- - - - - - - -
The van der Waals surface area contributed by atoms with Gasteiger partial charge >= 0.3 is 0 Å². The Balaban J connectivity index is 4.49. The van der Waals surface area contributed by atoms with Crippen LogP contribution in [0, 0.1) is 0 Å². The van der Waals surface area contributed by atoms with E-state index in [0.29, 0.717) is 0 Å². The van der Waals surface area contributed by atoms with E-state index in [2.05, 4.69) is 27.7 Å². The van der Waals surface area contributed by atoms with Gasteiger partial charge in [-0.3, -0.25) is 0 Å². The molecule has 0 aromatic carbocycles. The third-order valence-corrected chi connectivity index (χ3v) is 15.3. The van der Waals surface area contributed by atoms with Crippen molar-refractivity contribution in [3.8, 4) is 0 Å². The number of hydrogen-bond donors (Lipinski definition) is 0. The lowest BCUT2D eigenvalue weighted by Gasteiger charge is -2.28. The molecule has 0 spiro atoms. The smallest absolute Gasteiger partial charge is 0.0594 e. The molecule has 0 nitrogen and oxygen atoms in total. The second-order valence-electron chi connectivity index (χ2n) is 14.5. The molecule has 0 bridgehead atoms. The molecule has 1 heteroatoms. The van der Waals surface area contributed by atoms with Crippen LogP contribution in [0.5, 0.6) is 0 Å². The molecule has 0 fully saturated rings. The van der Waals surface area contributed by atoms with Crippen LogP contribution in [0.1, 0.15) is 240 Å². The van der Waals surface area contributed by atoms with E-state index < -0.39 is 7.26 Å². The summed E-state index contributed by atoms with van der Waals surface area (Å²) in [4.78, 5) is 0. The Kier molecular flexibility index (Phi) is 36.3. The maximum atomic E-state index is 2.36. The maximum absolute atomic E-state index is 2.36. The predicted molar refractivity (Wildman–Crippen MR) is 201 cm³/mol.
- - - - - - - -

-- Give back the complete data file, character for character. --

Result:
The van der Waals surface area contributed by atoms with Gasteiger partial charge >= 0.3 is 0 Å². The Balaban J connectivity index is 4.49. The van der Waals surface area contributed by atoms with Crippen LogP contribution in [0, 0.1) is 0 Å². The van der Waals surface area contributed by atoms with E-state index in [0.29, 0.717) is 0 Å². The van der Waals surface area contributed by atoms with E-state index in [2.05, 4.69) is 27.7 Å². The van der Waals surface area contributed by atoms with Gasteiger partial charge in [-0.3, -0.25) is 0 Å². The molecule has 0 aromatic carbocycles. The third-order valence-corrected chi connectivity index (χ3v) is 15.3. The van der Waals surface area contributed by atoms with Crippen molar-refractivity contribution in [3.8, 4) is 0 Å². The number of hydrogen-bond donors (Lipinski definition) is 0. The lowest BCUT2D eigenvalue weighted by Gasteiger charge is -2.28. The molecule has 0 spiro atoms. The smallest absolute Gasteiger partial charge is 0.0594 e. The molecule has 0 nitrogen and oxygen atoms in total. The second-order valence-electron chi connectivity index (χ2n) is 14.5. The molecule has 0 bridgehead atoms. The molecule has 1 heteroatoms. The van der Waals surface area contributed by atoms with Crippen LogP contribution in [0.5, 0.6) is 0 Å². The molecule has 0 fully saturated rings. The van der Waals surface area contributed by atoms with Crippen LogP contribution in [0.1, 0.15) is 240 Å². The van der Waals surface area contributed by atoms with E-state index < -0.39 is 7.26 Å². The summed E-state index contributed by atoms with van der Waals surface area (Å²) in [4.78, 5) is 0. The Kier molecular flexibility index (Phi) is 36.3. The maximum atomic E-state index is 2.36. The maximum absolute atomic E-state index is 2.36. The predicted molar refractivity (Wildman–Crippen MR) is 201 cm³/mol.